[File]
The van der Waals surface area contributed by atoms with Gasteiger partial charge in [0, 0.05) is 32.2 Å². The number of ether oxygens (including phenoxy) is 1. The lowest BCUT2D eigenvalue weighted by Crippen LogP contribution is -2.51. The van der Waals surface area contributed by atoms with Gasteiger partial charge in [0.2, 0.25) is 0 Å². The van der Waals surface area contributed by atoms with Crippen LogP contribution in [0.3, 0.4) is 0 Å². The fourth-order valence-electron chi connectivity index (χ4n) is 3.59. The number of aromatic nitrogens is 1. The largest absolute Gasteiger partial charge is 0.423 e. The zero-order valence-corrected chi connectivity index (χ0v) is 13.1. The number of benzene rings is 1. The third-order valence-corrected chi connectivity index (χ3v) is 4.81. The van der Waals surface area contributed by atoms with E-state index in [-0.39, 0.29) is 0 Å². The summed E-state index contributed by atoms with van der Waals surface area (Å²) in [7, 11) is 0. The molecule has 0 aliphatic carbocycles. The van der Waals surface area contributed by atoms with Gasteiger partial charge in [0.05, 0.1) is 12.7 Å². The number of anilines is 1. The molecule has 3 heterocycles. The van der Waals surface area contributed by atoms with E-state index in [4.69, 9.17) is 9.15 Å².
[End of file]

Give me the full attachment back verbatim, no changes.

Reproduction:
The van der Waals surface area contributed by atoms with Gasteiger partial charge in [0, 0.05) is 32.2 Å². The number of ether oxygens (including phenoxy) is 1. The lowest BCUT2D eigenvalue weighted by Crippen LogP contribution is -2.51. The van der Waals surface area contributed by atoms with Gasteiger partial charge in [0.2, 0.25) is 0 Å². The van der Waals surface area contributed by atoms with Crippen LogP contribution in [0.3, 0.4) is 0 Å². The fourth-order valence-electron chi connectivity index (χ4n) is 3.59. The number of aromatic nitrogens is 1. The largest absolute Gasteiger partial charge is 0.423 e. The zero-order valence-corrected chi connectivity index (χ0v) is 13.1. The number of benzene rings is 1. The third-order valence-corrected chi connectivity index (χ3v) is 4.81. The van der Waals surface area contributed by atoms with E-state index in [-0.39, 0.29) is 0 Å². The summed E-state index contributed by atoms with van der Waals surface area (Å²) in [7, 11) is 0. The molecule has 0 aliphatic carbocycles. The van der Waals surface area contributed by atoms with Gasteiger partial charge in [0.05, 0.1) is 12.7 Å². The number of anilines is 1. The molecule has 3 heterocycles. The van der Waals surface area contributed by atoms with E-state index in [4.69, 9.17) is 9.15 Å².